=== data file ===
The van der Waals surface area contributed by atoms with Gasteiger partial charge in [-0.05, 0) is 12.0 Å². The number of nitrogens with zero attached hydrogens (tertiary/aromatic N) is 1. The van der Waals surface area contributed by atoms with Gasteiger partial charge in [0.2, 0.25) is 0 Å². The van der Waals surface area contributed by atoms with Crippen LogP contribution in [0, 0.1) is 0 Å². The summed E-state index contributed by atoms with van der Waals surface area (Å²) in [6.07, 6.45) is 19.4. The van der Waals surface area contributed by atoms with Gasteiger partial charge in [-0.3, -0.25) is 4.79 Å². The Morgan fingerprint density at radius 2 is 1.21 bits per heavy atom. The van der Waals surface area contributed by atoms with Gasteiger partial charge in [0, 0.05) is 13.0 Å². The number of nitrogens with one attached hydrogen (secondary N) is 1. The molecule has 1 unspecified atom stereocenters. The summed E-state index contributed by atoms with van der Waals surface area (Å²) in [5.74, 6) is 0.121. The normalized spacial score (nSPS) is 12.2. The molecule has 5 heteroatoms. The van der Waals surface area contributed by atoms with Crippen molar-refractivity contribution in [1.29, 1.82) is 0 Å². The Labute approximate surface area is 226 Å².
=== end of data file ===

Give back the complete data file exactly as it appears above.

The van der Waals surface area contributed by atoms with Gasteiger partial charge in [-0.05, 0) is 12.0 Å². The number of nitrogens with zero attached hydrogens (tertiary/aromatic N) is 1. The van der Waals surface area contributed by atoms with Gasteiger partial charge in [0.2, 0.25) is 0 Å². The van der Waals surface area contributed by atoms with Crippen LogP contribution in [0, 0.1) is 0 Å². The summed E-state index contributed by atoms with van der Waals surface area (Å²) in [6.07, 6.45) is 19.4. The van der Waals surface area contributed by atoms with Gasteiger partial charge in [-0.3, -0.25) is 4.79 Å². The Morgan fingerprint density at radius 2 is 1.21 bits per heavy atom. The van der Waals surface area contributed by atoms with Gasteiger partial charge in [0, 0.05) is 13.0 Å². The number of nitrogens with one attached hydrogen (secondary N) is 1. The molecule has 1 unspecified atom stereocenters. The summed E-state index contributed by atoms with van der Waals surface area (Å²) in [5.74, 6) is 0.121. The normalized spacial score (nSPS) is 12.2. The molecule has 5 heteroatoms. The van der Waals surface area contributed by atoms with Crippen molar-refractivity contribution in [1.29, 1.82) is 0 Å². The Labute approximate surface area is 226 Å².